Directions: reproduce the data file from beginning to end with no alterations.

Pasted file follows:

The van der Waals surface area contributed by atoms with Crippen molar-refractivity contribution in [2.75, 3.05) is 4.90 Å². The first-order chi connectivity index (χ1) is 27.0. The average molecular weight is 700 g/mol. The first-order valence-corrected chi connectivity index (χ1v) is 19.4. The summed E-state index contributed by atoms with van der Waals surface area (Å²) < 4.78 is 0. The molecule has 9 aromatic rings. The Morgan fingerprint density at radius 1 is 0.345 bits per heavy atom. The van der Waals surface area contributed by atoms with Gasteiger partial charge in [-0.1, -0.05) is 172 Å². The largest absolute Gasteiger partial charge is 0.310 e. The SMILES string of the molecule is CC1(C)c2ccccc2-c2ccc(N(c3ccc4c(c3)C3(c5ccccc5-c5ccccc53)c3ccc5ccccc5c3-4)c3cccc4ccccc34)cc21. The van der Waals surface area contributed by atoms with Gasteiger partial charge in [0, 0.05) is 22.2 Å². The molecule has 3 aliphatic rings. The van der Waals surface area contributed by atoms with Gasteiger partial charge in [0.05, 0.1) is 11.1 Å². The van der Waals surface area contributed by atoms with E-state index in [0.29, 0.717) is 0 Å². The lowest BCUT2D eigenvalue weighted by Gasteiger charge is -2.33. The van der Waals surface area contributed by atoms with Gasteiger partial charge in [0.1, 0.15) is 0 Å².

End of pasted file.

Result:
The van der Waals surface area contributed by atoms with Crippen molar-refractivity contribution in [2.75, 3.05) is 4.90 Å². The first-order chi connectivity index (χ1) is 27.0. The average molecular weight is 700 g/mol. The first-order valence-corrected chi connectivity index (χ1v) is 19.4. The summed E-state index contributed by atoms with van der Waals surface area (Å²) < 4.78 is 0. The molecule has 9 aromatic rings. The Morgan fingerprint density at radius 1 is 0.345 bits per heavy atom. The van der Waals surface area contributed by atoms with Gasteiger partial charge in [-0.1, -0.05) is 172 Å². The largest absolute Gasteiger partial charge is 0.310 e. The SMILES string of the molecule is CC1(C)c2ccccc2-c2ccc(N(c3ccc4c(c3)C3(c5ccccc5-c5ccccc53)c3ccc5ccccc5c3-4)c3cccc4ccccc34)cc21. The van der Waals surface area contributed by atoms with Gasteiger partial charge in [0, 0.05) is 22.2 Å². The molecule has 3 aliphatic rings. The van der Waals surface area contributed by atoms with Gasteiger partial charge in [0.05, 0.1) is 11.1 Å². The van der Waals surface area contributed by atoms with E-state index in [0.29, 0.717) is 0 Å². The lowest BCUT2D eigenvalue weighted by Gasteiger charge is -2.33. The van der Waals surface area contributed by atoms with Gasteiger partial charge in [0.1, 0.15) is 0 Å².